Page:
Noah Brier | February 24, 2021

The Invention vs. Innovation Edition

On Schumpeter, creating new things, and modern approaches

Noah here. There’s a classic innovation model that goes back to Joseph Schumpeter, which basically says invention (the creation of a new idea) and innovation (finding a market for that invention) are fundamentally different actions. To Schumpeter, invention was pure discovery and had nothing to do with finding ways to actually sell the thing. They were different jobs performed by different people: inventors handled the making, and entrepreneurs handled the marketing. (Capitalists, the third corner of the triangle, dealt with the investment.) “Although entrepreneurs of course may be inventors just as they may be capitalists,” Schumpter wrote in his 1911 book The Theory of Economic Development, “they are inventors not by nature of their function but by coincidence and vice versa.” 

This split model, where invention and innovation are fundamentally different functions, existed as the primary R&D model in industry for a long time. When we think back to many of the technology we rely on today, it was born out of research for the sake of research at places like Bell Labs, IBM, and GE. Years ago, I had the opportunity to visit GE’s Global Research Center in upstate New York and was struck by how they worked. Thousands of scientists were in their labs doing science and waiting for opportunities to show off their work to executives and customers who may find opportunities to commercialize the technology. A favorite story from one of these trips was learning that one of the first commercial uses for a pulse detonation engine was for cleaning boilers at power plants. I can’t help but include a bit of how it works:

The detonation wave travels at supersonic speeds within the combustion chamber and quickly decays to a blast wave once it leaves the chamber and propagates in open space (or within a large structure, such as a boiler). The blast wave—also known as a pressure wave, a pressure pulse, or simply an impulse—has the energy required to remove sintered and unsintered ash in the backpass of boilers. This pressure wave has little to no negative effects on tube erosion, and the required operational frequency is much less than that of acoustic horns.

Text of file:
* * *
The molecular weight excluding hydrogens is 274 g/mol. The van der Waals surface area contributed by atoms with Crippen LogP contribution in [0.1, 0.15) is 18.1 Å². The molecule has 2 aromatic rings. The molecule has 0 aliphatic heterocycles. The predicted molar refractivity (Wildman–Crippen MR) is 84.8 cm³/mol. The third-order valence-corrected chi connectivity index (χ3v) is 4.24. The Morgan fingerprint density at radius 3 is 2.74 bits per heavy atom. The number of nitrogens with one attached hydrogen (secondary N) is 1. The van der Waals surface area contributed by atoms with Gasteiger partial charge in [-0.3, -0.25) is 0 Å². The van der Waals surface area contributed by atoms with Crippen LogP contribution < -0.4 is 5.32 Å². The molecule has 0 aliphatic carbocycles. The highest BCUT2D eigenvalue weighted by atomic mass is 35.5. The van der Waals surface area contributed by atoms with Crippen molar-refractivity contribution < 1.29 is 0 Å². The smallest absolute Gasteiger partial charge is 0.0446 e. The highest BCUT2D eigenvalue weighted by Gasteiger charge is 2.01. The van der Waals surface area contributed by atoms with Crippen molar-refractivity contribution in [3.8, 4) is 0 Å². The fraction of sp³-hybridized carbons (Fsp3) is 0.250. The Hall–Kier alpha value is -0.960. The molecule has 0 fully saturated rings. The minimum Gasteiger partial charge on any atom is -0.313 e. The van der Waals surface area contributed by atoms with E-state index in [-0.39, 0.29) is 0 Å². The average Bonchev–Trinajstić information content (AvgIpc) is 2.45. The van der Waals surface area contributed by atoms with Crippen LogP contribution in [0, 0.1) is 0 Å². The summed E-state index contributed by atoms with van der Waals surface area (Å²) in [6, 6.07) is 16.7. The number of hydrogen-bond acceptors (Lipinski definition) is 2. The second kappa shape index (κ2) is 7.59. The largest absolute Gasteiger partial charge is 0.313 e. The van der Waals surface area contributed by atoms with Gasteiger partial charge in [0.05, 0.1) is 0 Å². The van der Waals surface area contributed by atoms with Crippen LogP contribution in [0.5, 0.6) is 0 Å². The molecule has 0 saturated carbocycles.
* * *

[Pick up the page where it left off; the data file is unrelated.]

Why is this interesting?

Things have changed a lot, and most companies have become much more focused on user-centered innovation. Instead of disconnecting the science and the market-making, you try to create new solutions to solve your potential customers’ needs. In other words, you start with the job to be done (in Clayton Christiensen’s words) and work your way backward. This approach is very much the ethos of the technology industry, amongst others. 

To that end, I was fascinated to hear how mRNA allows pharmaceutical companies to work in this way for the first time. Here’s a quote from an excellent podcast interview with the CEO of Moderna:

In the pharmaceutical industry [before mRNA] you're basically scientists coming with a drug that binds to a receptor. And then they turn around to the commercial guys and say, "This is the drug. Good luck, make the best out of it." And that's what I think mRNA is going to flip on its head, the industry in terms of disruption. It’s that we're able to say, "Okay, what do you need to get the right drug working safely?" That's what we did for [Modern’s work with the Cytomegalovirus vaccine] CMV. We didn't come and say we need six mRNA? No, we said, what is the right biology to make a vaccine that's going to get approved, because it's going to work safely. That's how we started the CMV journey.

As he goes on to conclude, this offers a huge market advantage, as Moderna can build “backward from the solution, and not forward from the best molecule you can give me in the labs, and I need the best in the clinic and on the market.” 

Some absolutely extraordinary things have come out of the split invention/innovation model—for example, information theory was a product of Claude Shannon who was working at Bell Labs at the time—but the approach has fallen out of favor as the bar keeps getting raised on what a breakthrough invention requires. While I don’t know enough to say that we should wholesale leave one approach for the other, it’s promising to hear that pharma, which has become famous for spending huge amounts to develop new drugs, has the opportunity to layer on a more modern approach. (NRB)


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Thanks for reading,

Noah (NRB) & Colin (CJN) 

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